Open surgery vs. minimally invasive spinal surgery

Traditionally, spine surgery is usually performed as open surgery. This entails opening the operative site with a long incision so the surgeon can view and access the spinal anatomy. However, technology has advanced to the point where more spine conditions can be treated with minimally invasive techniques.

Because minimally invasive spine surgery (MISS), does not involve long incisions, open manipulation of the muscles and tissue surrounding the spine is avoided, therefore, leading to shorter operative time. In general, reducing intraoperative (during surgery) manipulation of soft tissues results in less postoperative pain and a faster recovery.

Imaging during spine surgery

Computer-assisted image guidance allows surgeons to view the operative site in far finer clarity than traditional visualization techniques. In addition, implants such as rods or screws can be inserted and positioned with a greater degree of accuracy than is generally achieved with conventional techniques.

In computer-assisted image guidance, images taken preoperatively (before surgery) are merged with images obtained while the patient is in surgery, yielding real-time views of the anatomical position and orientation of the operative site while the patient is undergoing surgery. Preoperative computed tomography (CT) and intraoperative fluoroscopy (real-time x-ray) are generally used, as these enable surgeons to operate with a high level of precision and safety.

Not all patients are appropriate candidates for MISS procedures. There needs to be relative certainty that the same or better results can be achieved through MISS techniques as with an open procedure.

Spinal instrumentation

Examples of spinal instrumentation include plates, bone screws, rods, and interbody devices; although, there are other types of devices your surgeon may recommend in treatment of your spinal disorder. The purpose of instrumentation is to stabilize or fix the spine in position until the fusion solidifies.

  • An interbody cage is a permanent prosthesis left in place to maintain the foraminal height (eg, space between two vertebral bodies) and decompression following surgery.

  • Interspinous process devices (ISP) reduce the load on the facet joints, restore foraminal height, and provide stability in order to improve the clinical outcome of surgery. An advantage of an ISP is that it requires less exposure to place within the spine and therefore is a MISS procedure.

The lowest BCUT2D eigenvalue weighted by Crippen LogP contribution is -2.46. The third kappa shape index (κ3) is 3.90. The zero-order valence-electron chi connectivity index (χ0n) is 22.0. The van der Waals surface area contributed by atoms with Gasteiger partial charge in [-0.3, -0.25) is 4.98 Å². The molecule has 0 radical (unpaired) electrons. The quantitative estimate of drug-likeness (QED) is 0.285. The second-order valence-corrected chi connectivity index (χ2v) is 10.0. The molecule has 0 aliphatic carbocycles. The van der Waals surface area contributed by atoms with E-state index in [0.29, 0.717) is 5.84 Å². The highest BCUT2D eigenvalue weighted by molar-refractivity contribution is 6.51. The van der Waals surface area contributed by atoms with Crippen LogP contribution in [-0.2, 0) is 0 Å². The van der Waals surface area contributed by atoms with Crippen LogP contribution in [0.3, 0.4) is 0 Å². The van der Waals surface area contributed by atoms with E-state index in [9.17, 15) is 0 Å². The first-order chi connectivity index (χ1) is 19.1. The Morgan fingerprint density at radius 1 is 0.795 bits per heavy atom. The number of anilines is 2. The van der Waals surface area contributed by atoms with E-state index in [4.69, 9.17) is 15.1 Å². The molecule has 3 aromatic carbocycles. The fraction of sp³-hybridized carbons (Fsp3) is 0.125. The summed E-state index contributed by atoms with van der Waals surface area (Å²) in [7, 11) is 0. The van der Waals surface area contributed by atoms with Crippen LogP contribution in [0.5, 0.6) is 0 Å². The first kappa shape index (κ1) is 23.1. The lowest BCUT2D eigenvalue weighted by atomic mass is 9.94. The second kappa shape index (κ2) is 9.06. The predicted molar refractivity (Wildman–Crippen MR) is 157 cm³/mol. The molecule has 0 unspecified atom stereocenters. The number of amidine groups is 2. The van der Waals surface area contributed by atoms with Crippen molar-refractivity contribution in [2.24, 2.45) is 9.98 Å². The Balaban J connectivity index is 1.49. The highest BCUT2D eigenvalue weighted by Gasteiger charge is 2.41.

• Pedicle screws help to hold the vertebral body in place until the fusion is complete.

Should surgical treatment be your only recourse, it may help to understand that minimally invasive spine surgery offers many benefits. Patients who want to return to work and active play, as well as the elderly or those with major spinal problems, often achieve a higher level of function once symptoms are alleviated.

Get Ready for Recovery

Talk to your doctor about what to expect after your surgery. This will help you to prepare for your recovery period. Listed below are a few things common to recovery following spine surgery:

  1. You will have a surgical dressing over your incision, which will be removed several days after your surgery.

  2. You may have stitches that will either dissolve as you heal or will need to be removed (usually two to three weeks after surgery). Your doctor will let you know how to keep the incision(s) clean.

  3. Everyone's experience with post-surgical pain is different. To keep you comfortable following surgery, a variety of pain relief options are available. This includes medication by mouth (oral), intravenous drugs (IV), or Patient Controlled Analgesia (PCA). PCA is an IV and programmable pump system equipped with a push button control that allows the patient to self-dose pain relieving medication.

  4. Adequate post-operative pain management will help you to be prepared to take a few steps shortly after surgery. No longer do patients lie in bed for long periods of time following spine surgery. Brief periods spent walking - usually with staff assistance - promotes circulation, healing, mobility, and a faster recovery.

  5. Your doctor will let you know when it is okay for you to leave the hospital. The hospital staff will provide you with a set of written instructions to follow at home. The home care instructions may include information about wearing a back brace, when to begin physical therapy, or how to take prescribed medication. It is important to understand these instructions and know who to call in case additional information about care is needed quickly.

  6. The lifestyle changes you made to prepare yourself for surgery (diet, exercise, smoking cessation) will continue to be important after you leave the hospital. Make a commitment to maintain these healthy habits to ensure that your recovery is quick and future spine problems can be avoided.